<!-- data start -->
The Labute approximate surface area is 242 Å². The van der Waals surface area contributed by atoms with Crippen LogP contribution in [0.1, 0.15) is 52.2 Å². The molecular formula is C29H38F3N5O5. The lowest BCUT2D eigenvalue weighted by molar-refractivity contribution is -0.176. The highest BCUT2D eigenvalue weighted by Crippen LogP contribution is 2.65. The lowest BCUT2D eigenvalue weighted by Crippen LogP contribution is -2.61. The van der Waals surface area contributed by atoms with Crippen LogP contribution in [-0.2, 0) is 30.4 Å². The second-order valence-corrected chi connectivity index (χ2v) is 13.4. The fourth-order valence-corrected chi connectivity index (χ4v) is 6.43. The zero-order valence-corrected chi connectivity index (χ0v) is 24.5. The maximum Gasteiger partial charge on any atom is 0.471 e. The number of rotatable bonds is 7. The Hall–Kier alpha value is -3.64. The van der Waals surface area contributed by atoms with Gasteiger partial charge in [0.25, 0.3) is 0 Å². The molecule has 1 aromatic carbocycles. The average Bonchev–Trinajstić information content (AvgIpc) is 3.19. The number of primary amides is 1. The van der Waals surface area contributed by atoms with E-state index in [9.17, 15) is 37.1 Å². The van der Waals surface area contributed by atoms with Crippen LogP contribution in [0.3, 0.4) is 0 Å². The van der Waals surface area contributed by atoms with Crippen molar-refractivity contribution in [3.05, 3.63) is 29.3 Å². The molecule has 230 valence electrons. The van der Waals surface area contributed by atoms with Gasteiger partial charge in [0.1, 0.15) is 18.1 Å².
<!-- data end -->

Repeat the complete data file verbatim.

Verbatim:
The Labute approximate surface area is 242 Å². The van der Waals surface area contributed by atoms with Crippen LogP contribution in [0.1, 0.15) is 52.2 Å². The molecular formula is C29H38F3N5O5. The lowest BCUT2D eigenvalue weighted by molar-refractivity contribution is -0.176. The highest BCUT2D eigenvalue weighted by Crippen LogP contribution is 2.65. The lowest BCUT2D eigenvalue weighted by Crippen LogP contribution is -2.61. The van der Waals surface area contributed by atoms with Crippen LogP contribution in [-0.2, 0) is 30.4 Å². The second-order valence-corrected chi connectivity index (χ2v) is 13.4. The fourth-order valence-corrected chi connectivity index (χ4v) is 6.43. The zero-order valence-corrected chi connectivity index (χ0v) is 24.5. The maximum Gasteiger partial charge on any atom is 0.471 e. The number of rotatable bonds is 7. The Hall–Kier alpha value is -3.64. The van der Waals surface area contributed by atoms with Gasteiger partial charge in [0.25, 0.3) is 0 Å². The molecule has 1 aromatic carbocycles. The average Bonchev–Trinajstić information content (AvgIpc) is 3.19. The number of primary amides is 1. The van der Waals surface area contributed by atoms with E-state index in [9.17, 15) is 37.1 Å². The van der Waals surface area contributed by atoms with Crippen LogP contribution in [0.3, 0.4) is 0 Å². The van der Waals surface area contributed by atoms with Crippen molar-refractivity contribution in [3.05, 3.63) is 29.3 Å². The molecule has 230 valence electrons. The van der Waals surface area contributed by atoms with Gasteiger partial charge in [0.1, 0.15) is 18.1 Å².